by Leslie Anthony
Bikram (hot yoga)—the unanticipated whipping boy of a dinner-party discussion about the yin-yang of yoga conducted largely by devotees—eventually caught a break, though the rancorous/humorous litany around the table had continued.
“There’s an epidemic of women taking up yoga then leaving their husbands…”
“I really, really hate chanting.”
“Lululemon—frickin’ corporate cult, top to bottom.”
“I can’t stand instructors blathering about their day, about how pissed off they were in line at the grocery store and then, somehow, let it all go. I mean, I’m paying for this shit—I only have an hour here so let’s get going!”
Gossip, innuendo, and contra-message sentiment is common in any milieu (if you don’t believe this you should hear highly paid ski pros bitch about being highly paid ski pros), but even the enlightened can have their patience tested.
“My pet peeve is people who fake spirituality,” offers celebrated Whistler yogi Julia McCabe. “Who create this illusion that being a yogi requires talking in a sunshine and rose-fart kind of way—which is contrived and insincere. [Mountain Life Coast Mountains editor] Feet Banks once asked me ‘What’s up with all the papyrus font in yoga marketing crap?’ It’s so true. All I could do was laugh.”
Right. But conversing with McCabe I naturally wondered how someone who has made their living in the belly of the beast for so many years feels about the veritable plague of exploitive ticks now hanging from that sagging midsection.
“I’ve struggled with it because it’s easy to get disturbed, but I decided that ultimately it’s more important to focus, to stay on your own path and not worry what others are doing. Yoga is about getting to the root of our nature and that can’t be rocked by clothing brands or how many mats get sold.”
That’s so yoga. And something you’d expect from someone who leads teacher training sessions around the globe, who’s writing (in a drawn out, pose-by-pose kind of way) a book about her adventures entitled Hong Kong Yogi Rat Pack Boom, who ran one session in Nicaragua that morphed, in the miraculous way things often do for McCabe, into a simultaneous lesson in sea-turtle conservation. And yet amazingly, for someone so deeply immersed, whose classes are a seamless mix of physical practice, philosophic crumbs, and her own unpretentious, fun-loving ways, when yoga first reared it’s head for McCabe she’d bolted. Like me, she was no a quick convert.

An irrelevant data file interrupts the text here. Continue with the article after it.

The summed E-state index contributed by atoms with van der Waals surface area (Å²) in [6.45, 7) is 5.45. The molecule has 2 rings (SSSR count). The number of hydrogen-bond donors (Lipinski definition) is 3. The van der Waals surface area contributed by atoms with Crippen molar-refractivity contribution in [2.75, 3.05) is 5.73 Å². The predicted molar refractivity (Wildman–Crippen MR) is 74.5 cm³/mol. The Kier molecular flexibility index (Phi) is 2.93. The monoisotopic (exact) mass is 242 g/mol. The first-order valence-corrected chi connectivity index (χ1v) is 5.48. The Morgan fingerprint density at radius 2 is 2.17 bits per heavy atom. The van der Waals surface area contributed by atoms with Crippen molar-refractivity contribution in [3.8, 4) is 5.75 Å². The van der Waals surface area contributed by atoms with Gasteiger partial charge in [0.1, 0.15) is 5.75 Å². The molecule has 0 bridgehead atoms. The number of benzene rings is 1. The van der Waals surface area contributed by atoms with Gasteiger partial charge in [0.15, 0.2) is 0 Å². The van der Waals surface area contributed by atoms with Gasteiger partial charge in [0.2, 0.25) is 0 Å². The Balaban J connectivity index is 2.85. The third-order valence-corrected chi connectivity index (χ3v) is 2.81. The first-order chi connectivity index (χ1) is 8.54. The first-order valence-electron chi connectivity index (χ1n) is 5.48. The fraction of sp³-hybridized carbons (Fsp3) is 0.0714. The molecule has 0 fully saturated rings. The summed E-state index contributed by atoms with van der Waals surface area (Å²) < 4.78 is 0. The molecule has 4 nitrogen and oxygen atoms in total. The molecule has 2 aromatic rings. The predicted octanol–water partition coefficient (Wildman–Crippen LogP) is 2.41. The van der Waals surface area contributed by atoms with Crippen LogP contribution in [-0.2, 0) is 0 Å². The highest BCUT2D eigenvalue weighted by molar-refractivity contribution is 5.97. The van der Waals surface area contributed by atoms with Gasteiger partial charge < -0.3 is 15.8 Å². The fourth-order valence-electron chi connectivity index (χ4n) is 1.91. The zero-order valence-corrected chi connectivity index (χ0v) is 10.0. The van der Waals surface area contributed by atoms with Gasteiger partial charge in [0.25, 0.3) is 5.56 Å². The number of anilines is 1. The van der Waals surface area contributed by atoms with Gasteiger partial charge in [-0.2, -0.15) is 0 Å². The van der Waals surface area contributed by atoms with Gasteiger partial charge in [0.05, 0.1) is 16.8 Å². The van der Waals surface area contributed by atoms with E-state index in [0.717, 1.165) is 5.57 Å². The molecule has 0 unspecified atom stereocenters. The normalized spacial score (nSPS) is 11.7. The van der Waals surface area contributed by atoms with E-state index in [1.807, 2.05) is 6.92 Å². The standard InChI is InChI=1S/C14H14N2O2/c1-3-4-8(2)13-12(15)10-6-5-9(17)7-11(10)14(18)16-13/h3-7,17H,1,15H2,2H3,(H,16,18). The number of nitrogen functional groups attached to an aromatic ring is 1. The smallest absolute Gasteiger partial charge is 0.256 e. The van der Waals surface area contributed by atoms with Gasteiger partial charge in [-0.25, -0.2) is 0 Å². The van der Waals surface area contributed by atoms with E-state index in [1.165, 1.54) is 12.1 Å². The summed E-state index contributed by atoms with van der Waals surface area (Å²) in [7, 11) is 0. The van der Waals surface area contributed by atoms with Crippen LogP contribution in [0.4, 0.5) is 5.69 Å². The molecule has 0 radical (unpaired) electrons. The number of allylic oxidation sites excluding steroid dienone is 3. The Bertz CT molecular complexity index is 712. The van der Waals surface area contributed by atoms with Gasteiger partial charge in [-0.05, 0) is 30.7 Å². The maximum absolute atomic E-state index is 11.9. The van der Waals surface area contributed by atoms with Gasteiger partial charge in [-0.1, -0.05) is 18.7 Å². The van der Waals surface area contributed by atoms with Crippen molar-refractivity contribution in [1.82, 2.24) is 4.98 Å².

“In Montreal a friend and I went to a class in a cold, dark auditorium where I was sleepy and bored the entire time. It was very traditional—this woman had us sitting around watching her belly while she breathed. It was all we could do not to laugh. Horrible. No spark in it. After that I just made fun of yoga people… until I moved to Whistler.”
Aha. So I wasn’t the only one for whom a contextual watershed was required. You often had to find your way in. For McCabe it was a friend’s invitation to check out a new studio—Neoalpine—and its charismatic founder Patrick Creelman. “You just wanted that kind of energy he put out,” she recalls. “He lit the fire.”
My own entry point was more about not being intimidated by “the scene.”
Passing out in a Bikram class (see my last week’s post) had, quite literally, killed my interest in yoga for years until I was introduced to a gentler, slower format in an obscure basement studio. Soft-voiced Christina Tottle was a perfect teacher for damaged me—no pose was mandatory, and we were always offered an alternative when one taxed our physical ken. Like many skiers and other outdoor types, my adolescent physical development had been one of sacrificing flexibility for muscularity, and this milieu suddenly offered an incremental path to improvement. I got into it. But when Christina left on a protracted travel sojourn, I again found myself adrift. Because the instructor interface had proven key, I went searching again.
Someone suggested power yoga. “A great workout!” But it was too much for a beginner. The poses changed so quickly in the session I attended that it may as well have been step-aerobics. I’d finally manage some upright posture with a semblance of balance only to find everyone else horizontal on the deck; by the time I got down to the mat they were all up again, the instructor weaving through the lot barking orders like a drill sergeant. I was so comically out-of-sync it resembled an episode of The Three Stooges—albeit starring one stooge.
It clearly wasn’t for me, but now I knew what was. And when I found my way into a lunch-hour class that McCabe used to teach (90 minutes is beyond my physical and mental attention span, and, after all, is an odd number) I’d found a yoga home—one where we would both snicker because I couldn’t say “yogi” without conjuring the eponymous ursine cartoon guru of food theft.
The lesson was—and remains—all too simple: yoga isn’t for everyone, and for those interested, its spectrum accommodates a wide range of desires. Ultimately, they all speak to our search for the lost intersection of our nature and nature itself.
“The difference between humans and deer touching their toes in the woods is that we have discriminate thought and an emotional landscape,” notes McCabe. “It’s human to ask why we’ve lost the inner peace we think we should have to the bullshit of our world.”
Yoga is one of a legion of tools used to answer that question, and the pop-cultural bandwagon effect means that it also features its own legion of human tools—though probably fewer than most things. And the presence and awareness that yoga engenders can help make any such downside a non-issue—like something we should have known all along, are happy to discover, but rebel at being reminded of in a rose-fart voice.